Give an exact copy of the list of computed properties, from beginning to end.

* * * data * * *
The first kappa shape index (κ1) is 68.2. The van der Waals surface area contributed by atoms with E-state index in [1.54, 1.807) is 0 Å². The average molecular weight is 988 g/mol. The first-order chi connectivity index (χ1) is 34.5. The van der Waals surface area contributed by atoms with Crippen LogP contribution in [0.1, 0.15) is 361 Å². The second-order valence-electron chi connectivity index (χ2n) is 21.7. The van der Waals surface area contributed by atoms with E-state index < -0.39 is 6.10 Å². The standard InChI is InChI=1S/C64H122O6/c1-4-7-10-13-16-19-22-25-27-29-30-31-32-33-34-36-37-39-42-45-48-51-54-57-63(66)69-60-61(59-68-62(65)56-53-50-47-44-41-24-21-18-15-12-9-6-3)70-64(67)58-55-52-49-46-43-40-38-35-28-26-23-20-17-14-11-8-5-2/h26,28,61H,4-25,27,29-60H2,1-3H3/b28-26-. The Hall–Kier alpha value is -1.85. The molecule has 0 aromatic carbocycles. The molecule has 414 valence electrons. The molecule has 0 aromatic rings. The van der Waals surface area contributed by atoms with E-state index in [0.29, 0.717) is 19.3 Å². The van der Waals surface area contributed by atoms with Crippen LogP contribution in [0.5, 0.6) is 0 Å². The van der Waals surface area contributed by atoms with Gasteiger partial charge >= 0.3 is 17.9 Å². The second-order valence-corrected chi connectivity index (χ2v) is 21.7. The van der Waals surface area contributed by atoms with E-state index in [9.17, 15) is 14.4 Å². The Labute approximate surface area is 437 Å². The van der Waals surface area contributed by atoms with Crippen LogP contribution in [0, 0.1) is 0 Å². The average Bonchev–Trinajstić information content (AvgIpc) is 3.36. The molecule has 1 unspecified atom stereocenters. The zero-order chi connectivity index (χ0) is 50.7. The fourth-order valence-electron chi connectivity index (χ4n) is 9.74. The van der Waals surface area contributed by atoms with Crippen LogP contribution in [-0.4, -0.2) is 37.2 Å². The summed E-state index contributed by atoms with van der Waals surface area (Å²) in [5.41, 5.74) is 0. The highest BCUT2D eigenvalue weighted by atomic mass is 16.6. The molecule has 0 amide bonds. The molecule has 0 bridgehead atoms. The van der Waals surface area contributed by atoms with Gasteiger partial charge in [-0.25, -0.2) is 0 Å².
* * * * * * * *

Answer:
The first kappa shape index (κ1) is 68.2. The van der Waals surface area contributed by atoms with E-state index in [1.54, 1.807) is 0 Å². The average molecular weight is 988 g/mol. The first-order chi connectivity index (χ1) is 34.5. The van der Waals surface area contributed by atoms with Crippen LogP contribution in [0.1, 0.15) is 361 Å². The second-order valence-electron chi connectivity index (χ2n) is 21.7. The van der Waals surface area contributed by atoms with E-state index < -0.39 is 6.10 Å². The standard InChI is InChI=1S/C64H122O6/c1-4-7-10-13-16-19-22-25-27-29-30-31-32-33-34-36-37-39-42-45-48-51-54-57-63(66)69-60-61(59-68-62(65)56-53-50-47-44-41-24-21-18-15-12-9-6-3)70-64(67)58-55-52-49-46-43-40-38-35-28-26-23-20-17-14-11-8-5-2/h26,28,61H,4-25,27,29-60H2,1-3H3/b28-26-. The Hall–Kier alpha value is -1.85. The molecule has 0 aromatic carbocycles. The molecule has 414 valence electrons. The molecule has 0 aromatic rings. The van der Waals surface area contributed by atoms with E-state index in [0.29, 0.717) is 19.3 Å². The van der Waals surface area contributed by atoms with Crippen LogP contribution in [0.5, 0.6) is 0 Å². The van der Waals surface area contributed by atoms with Gasteiger partial charge >= 0.3 is 17.9 Å². The second-order valence-corrected chi connectivity index (χ2v) is 21.7. The van der Waals surface area contributed by atoms with E-state index in [9.17, 15) is 14.4 Å². The Labute approximate surface area is 437 Å². The van der Waals surface area contributed by atoms with Crippen LogP contribution in [0, 0.1) is 0 Å². The average Bonchev–Trinajstić information content (AvgIpc) is 3.36. The molecule has 1 unspecified atom stereocenters. The zero-order chi connectivity index (χ0) is 50.7. The fourth-order valence-electron chi connectivity index (χ4n) is 9.74. The van der Waals surface area contributed by atoms with Crippen LogP contribution in [-0.4, -0.2) is 37.2 Å². The summed E-state index contributed by atoms with van der Waals surface area (Å²) in [5.41, 5.74) is 0. The highest BCUT2D eigenvalue weighted by atomic mass is 16.6. The molecule has 0 amide bonds. The molecule has 0 bridgehead atoms. The van der Waals surface area contributed by atoms with Gasteiger partial charge in [-0.25, -0.2) is 0 Å².